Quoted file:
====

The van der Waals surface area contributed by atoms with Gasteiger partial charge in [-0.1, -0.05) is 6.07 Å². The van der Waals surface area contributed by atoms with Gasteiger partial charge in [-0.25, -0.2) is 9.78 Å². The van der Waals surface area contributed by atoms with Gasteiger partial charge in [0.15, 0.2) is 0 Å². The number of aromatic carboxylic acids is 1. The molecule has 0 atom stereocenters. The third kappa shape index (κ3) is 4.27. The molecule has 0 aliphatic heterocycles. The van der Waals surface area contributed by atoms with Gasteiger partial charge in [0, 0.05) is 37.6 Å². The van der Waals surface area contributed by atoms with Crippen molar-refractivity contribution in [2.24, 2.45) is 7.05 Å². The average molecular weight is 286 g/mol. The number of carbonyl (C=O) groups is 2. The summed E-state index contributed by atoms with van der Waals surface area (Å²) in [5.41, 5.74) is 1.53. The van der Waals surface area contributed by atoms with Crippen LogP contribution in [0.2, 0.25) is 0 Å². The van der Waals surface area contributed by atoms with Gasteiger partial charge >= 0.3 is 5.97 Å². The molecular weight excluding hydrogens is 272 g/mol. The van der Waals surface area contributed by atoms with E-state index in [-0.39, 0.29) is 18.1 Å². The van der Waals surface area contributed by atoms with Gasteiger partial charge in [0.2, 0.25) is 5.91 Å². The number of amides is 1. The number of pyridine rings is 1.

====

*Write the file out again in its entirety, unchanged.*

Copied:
The van der Waals surface area contributed by atoms with Gasteiger partial charge in [-0.1, -0.05) is 6.07 Å². The van der Waals surface area contributed by atoms with Gasteiger partial charge in [-0.25, -0.2) is 9.78 Å². The van der Waals surface area contributed by atoms with Gasteiger partial charge in [0.15, 0.2) is 0 Å². The number of aromatic carboxylic acids is 1. The molecule has 0 atom stereocenters. The third kappa shape index (κ3) is 4.27. The molecule has 0 aliphatic heterocycles. The van der Waals surface area contributed by atoms with Gasteiger partial charge in [0, 0.05) is 37.6 Å². The van der Waals surface area contributed by atoms with Crippen molar-refractivity contribution in [2.24, 2.45) is 7.05 Å². The average molecular weight is 286 g/mol. The number of carbonyl (C=O) groups is 2. The summed E-state index contributed by atoms with van der Waals surface area (Å²) in [5.41, 5.74) is 1.53. The van der Waals surface area contributed by atoms with Crippen LogP contribution in [0.2, 0.25) is 0 Å². The van der Waals surface area contributed by atoms with Gasteiger partial charge >= 0.3 is 5.97 Å². The molecular weight excluding hydrogens is 272 g/mol. The van der Waals surface area contributed by atoms with E-state index in [-0.39, 0.29) is 18.1 Å². The van der Waals surface area contributed by atoms with Gasteiger partial charge in [0.2, 0.25) is 5.91 Å². The number of amides is 1. The number of pyridine rings is 1.